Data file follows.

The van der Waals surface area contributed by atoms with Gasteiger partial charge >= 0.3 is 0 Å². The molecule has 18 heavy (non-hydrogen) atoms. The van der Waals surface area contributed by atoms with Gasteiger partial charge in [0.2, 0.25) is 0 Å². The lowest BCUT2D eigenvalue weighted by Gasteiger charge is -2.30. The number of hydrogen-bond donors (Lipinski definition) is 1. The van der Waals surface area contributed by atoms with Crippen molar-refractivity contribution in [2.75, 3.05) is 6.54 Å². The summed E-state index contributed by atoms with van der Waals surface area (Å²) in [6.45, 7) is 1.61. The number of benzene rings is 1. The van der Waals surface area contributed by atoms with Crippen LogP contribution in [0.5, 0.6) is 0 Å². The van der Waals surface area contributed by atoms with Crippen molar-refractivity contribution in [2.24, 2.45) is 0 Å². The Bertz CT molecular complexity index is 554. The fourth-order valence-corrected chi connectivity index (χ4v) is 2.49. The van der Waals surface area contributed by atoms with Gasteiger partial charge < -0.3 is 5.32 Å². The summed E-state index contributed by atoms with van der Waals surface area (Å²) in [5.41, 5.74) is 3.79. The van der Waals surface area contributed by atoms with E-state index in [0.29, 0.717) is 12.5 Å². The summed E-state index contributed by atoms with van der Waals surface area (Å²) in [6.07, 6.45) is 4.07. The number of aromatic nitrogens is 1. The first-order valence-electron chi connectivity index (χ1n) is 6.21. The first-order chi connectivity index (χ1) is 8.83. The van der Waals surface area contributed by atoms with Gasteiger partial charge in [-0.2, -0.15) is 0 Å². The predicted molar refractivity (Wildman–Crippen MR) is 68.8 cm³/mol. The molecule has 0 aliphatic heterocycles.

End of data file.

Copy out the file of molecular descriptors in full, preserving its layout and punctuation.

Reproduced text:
The van der Waals surface area contributed by atoms with Gasteiger partial charge >= 0.3 is 0 Å². The molecule has 18 heavy (non-hydrogen) atoms. The van der Waals surface area contributed by atoms with Gasteiger partial charge in [0.2, 0.25) is 0 Å². The lowest BCUT2D eigenvalue weighted by Gasteiger charge is -2.30. The number of hydrogen-bond donors (Lipinski definition) is 1. The van der Waals surface area contributed by atoms with Crippen molar-refractivity contribution in [2.75, 3.05) is 6.54 Å². The summed E-state index contributed by atoms with van der Waals surface area (Å²) in [6.45, 7) is 1.61. The number of benzene rings is 1. The van der Waals surface area contributed by atoms with Crippen LogP contribution in [0.5, 0.6) is 0 Å². The van der Waals surface area contributed by atoms with Crippen molar-refractivity contribution in [2.24, 2.45) is 0 Å². The Bertz CT molecular complexity index is 554. The fourth-order valence-corrected chi connectivity index (χ4v) is 2.49. The van der Waals surface area contributed by atoms with Gasteiger partial charge < -0.3 is 5.32 Å². The summed E-state index contributed by atoms with van der Waals surface area (Å²) in [5.41, 5.74) is 3.79. The van der Waals surface area contributed by atoms with E-state index in [0.29, 0.717) is 12.5 Å². The summed E-state index contributed by atoms with van der Waals surface area (Å²) in [6.07, 6.45) is 4.07. The number of aromatic nitrogens is 1. The first-order valence-electron chi connectivity index (χ1n) is 6.21. The first-order chi connectivity index (χ1) is 8.83. The van der Waals surface area contributed by atoms with Gasteiger partial charge in [-0.2, -0.15) is 0 Å². The predicted molar refractivity (Wildman–Crippen MR) is 68.8 cm³/mol. The molecule has 0 aliphatic heterocycles.